Erin Castillo from San Fransico is a passionate teacher and always wants to make her students feel at home and at ease.
The high school special education teacher has been doing this for five years, but over these years, she’s noticed that some of her pupils suffer from severe mental health issues but have no one to talk to.
She’s even had a few students who attempted suicide during her school career.
Erin wanted to help out as much as she could but wasn’t sure how to because the subject is quite sensitive and plenty of students who have problems simply don’t want to talk about them.
When she saw a heartfelt Facebook post of a teacher about mental issues in the classroom, she was inspired to create her own mental health check-in board and hang it up in the classroom. She realized that her pupils probably wouldn’t want to go public with their issues, so she figured out an innovative way to make the system semi-anonymous.
Here’s how it works.
At the start of every week, she asks her students to grab a post-it note and write their name on the back.
I asked my students to write their names on the back of a post-it note so I could check in with ones in the bottom two sections. I explained the green section as them struggling, but speaking to another adult or trying to work through it themselves,” Erin wrote on her Instagram page.
They then have to place the post-it in one of the following categories: ‘I’m great’, ‘I’m okay’, ‘I’m meh’, ‘I’m struggling’, ‘I’m having a hard time and wouldn’t mind a check-in’, or ‘I’m in a really dark place’.
Over the course of the week, Erin talks in private with every student, starting from the bottom. The check-in board gives her students a safe method to tell a trusted person about their feelings and give them some room to vent. She emphasizes that self-care and mental health are of the utmost importance, especially in a high school environment.
According to numerous studies, mental health issues among high schoolers and college students are more common than one would think, and the effects are lasting and severe.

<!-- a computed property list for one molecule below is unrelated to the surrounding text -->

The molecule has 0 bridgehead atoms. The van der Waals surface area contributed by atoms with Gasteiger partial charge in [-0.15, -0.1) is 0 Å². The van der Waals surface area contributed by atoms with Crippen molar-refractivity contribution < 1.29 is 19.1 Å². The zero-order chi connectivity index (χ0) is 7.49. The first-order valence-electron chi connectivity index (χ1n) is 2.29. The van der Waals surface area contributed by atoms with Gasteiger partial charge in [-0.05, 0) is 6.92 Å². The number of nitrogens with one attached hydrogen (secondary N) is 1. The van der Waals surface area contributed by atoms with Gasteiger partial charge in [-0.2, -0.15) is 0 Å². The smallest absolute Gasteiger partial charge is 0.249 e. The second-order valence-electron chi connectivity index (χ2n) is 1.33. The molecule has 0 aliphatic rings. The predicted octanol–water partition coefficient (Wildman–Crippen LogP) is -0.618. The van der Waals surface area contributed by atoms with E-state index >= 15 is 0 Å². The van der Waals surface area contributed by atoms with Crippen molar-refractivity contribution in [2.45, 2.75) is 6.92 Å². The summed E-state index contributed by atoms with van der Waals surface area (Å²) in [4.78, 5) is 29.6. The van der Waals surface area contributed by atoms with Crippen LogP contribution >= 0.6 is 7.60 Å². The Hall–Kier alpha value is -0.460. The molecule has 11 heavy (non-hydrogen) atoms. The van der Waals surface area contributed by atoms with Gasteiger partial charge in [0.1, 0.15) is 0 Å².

The check-in chart with post-its proved to be a success, and students were more than thankful.
“I was able to start some check-ins today, and holy cow these kids. I love them. My heart hurts for them. High school is rough sometimes, but I was happy that a few were given a safe space to vent and work through some feelings.”
“I also like that students could visually see that they aren’t alone in their struggles. It was a beautiful minimum day focusing on self-care and mental health.”
After Erin shared her own check-in chart on her Instagram page, she quickly noticed that the post started to gather a lot of attraction.
In fact, it didn’t take long before the whole concept of a check-in chart went viral, with dozens of teachers across the world creating their own version.
The special education teacher then made a digital file of the check-in chart and shared it freely, so that other teachers could create one of these mental health check-in boards in an instant.
In a matter of days, numerous of these check-in boards were posted on Instagram, Facebook, and Twitter, raising awareness about self-care in schools.
“If I’ve learned anything this year so far, it’s that life is much harder at 9-10 years old than I could ever possibly remember. So thankful for [Erin] and her brilliant ideas, looking forward to implementing this in the classroom tomorrow”, teacher @missginfourth posted on Instagram.
The post-it concept works so well because it’s private, accessible and creates a safe space for the students.
Erin couldn’t believe that her check-in board has gone viral, and she was relieved to hear that so many children could get more help thanks to the post-it check-ins.
“So many people think they’re the only ones struggling,” she said to Insider. “Kids need to hear that they’re not alone and what that support looks like.”
“I just started crying,” Erin recalls when discovering her idea went viral. “My husband asked me why I was crying, and I said ‘Because kids are being saved everywhere.'”
What an absolutely amazing idea and a warm teacher!
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Made this mental health check in chart after seeing @missjohnstonsjourney use a digital version for teachers on her #okayteacher Facebook page. I asked my students to write their names on the back of a post-it note so I could check in with ones in the bottom two sections. I explained the green section as them struggling, but speaking to another adult or trying to work through it themselves. ••• I was able to start some check ins today, and holy cow these kids. I love them. My heart hurts for them. High school is rough sometimes, but I was happy that a few were given a safe space to vent and work through some feelings. ••• I also like that students could visually see that they aren’t alone in their struggles. It was a beautiful minimum day focusing on self care and mental health. ••• 💟UPDATE: just added a printable version with detail instructions so you can do this in your classroom! It’s FREE!💟 • • • #mentalhealthawareness #highschoolteacher #secondaryela #teacherorganization #teachings #anchorcharts #teachersofinstagram #teachersfollowteachers #teachersfollowingteachers #iteachtoo #teachertips #weareteachers #teacherspayteachers #teacherideas #teachingideas #specialeducationteacher #teacherlove #teach #weteachsped #teacher #iteachhighschool #elateacher #teachergoals #igteacher #igteachers #teachersofig